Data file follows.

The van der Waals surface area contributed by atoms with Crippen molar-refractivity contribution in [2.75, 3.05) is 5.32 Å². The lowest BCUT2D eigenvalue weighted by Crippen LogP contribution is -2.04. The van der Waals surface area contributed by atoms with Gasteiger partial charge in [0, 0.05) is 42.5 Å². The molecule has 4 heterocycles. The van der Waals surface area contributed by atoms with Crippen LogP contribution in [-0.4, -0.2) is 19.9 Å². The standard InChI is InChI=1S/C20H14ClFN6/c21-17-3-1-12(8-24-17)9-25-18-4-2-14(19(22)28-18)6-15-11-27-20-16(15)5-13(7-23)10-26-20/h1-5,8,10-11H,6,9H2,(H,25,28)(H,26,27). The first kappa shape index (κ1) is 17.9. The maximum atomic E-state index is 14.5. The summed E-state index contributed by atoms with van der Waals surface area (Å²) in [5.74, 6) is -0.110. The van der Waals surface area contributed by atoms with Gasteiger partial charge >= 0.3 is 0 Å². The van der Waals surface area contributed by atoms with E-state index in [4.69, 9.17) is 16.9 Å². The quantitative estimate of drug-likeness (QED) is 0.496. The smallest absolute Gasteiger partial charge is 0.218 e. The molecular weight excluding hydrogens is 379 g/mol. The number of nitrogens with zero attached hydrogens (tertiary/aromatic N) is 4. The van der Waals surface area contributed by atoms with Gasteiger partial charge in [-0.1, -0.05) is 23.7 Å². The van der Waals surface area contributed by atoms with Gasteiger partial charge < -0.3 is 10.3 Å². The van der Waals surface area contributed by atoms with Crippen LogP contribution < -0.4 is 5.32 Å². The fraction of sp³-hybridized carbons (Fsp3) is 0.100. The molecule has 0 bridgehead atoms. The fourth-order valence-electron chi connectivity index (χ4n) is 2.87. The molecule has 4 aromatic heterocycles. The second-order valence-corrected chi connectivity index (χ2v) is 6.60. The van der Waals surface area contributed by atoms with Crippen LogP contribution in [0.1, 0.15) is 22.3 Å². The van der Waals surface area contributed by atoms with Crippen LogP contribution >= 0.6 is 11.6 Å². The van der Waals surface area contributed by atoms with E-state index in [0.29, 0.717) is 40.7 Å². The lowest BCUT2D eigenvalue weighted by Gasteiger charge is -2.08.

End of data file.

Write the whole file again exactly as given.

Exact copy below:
The van der Waals surface area contributed by atoms with Crippen molar-refractivity contribution in [2.75, 3.05) is 5.32 Å². The lowest BCUT2D eigenvalue weighted by Crippen LogP contribution is -2.04. The van der Waals surface area contributed by atoms with Gasteiger partial charge in [0, 0.05) is 42.5 Å². The molecule has 4 heterocycles. The van der Waals surface area contributed by atoms with Crippen LogP contribution in [-0.4, -0.2) is 19.9 Å². The standard InChI is InChI=1S/C20H14ClFN6/c21-17-3-1-12(8-24-17)9-25-18-4-2-14(19(22)28-18)6-15-11-27-20-16(15)5-13(7-23)10-26-20/h1-5,8,10-11H,6,9H2,(H,25,28)(H,26,27). The first kappa shape index (κ1) is 17.9. The maximum atomic E-state index is 14.5. The summed E-state index contributed by atoms with van der Waals surface area (Å²) in [5.74, 6) is -0.110. The van der Waals surface area contributed by atoms with Gasteiger partial charge >= 0.3 is 0 Å². The van der Waals surface area contributed by atoms with E-state index in [4.69, 9.17) is 16.9 Å². The quantitative estimate of drug-likeness (QED) is 0.496. The smallest absolute Gasteiger partial charge is 0.218 e. The molecular weight excluding hydrogens is 379 g/mol. The number of nitrogens with zero attached hydrogens (tertiary/aromatic N) is 4. The van der Waals surface area contributed by atoms with Gasteiger partial charge in [-0.1, -0.05) is 23.7 Å². The van der Waals surface area contributed by atoms with Gasteiger partial charge < -0.3 is 10.3 Å². The van der Waals surface area contributed by atoms with Crippen LogP contribution < -0.4 is 5.32 Å². The fraction of sp³-hybridized carbons (Fsp3) is 0.100. The molecule has 0 bridgehead atoms. The fourth-order valence-electron chi connectivity index (χ4n) is 2.87. The molecule has 4 aromatic heterocycles. The second-order valence-corrected chi connectivity index (χ2v) is 6.60. The van der Waals surface area contributed by atoms with Crippen LogP contribution in [0.1, 0.15) is 22.3 Å². The van der Waals surface area contributed by atoms with Crippen LogP contribution >= 0.6 is 11.6 Å². The van der Waals surface area contributed by atoms with E-state index in [0.29, 0.717) is 40.7 Å². The lowest BCUT2D eigenvalue weighted by Gasteiger charge is -2.08.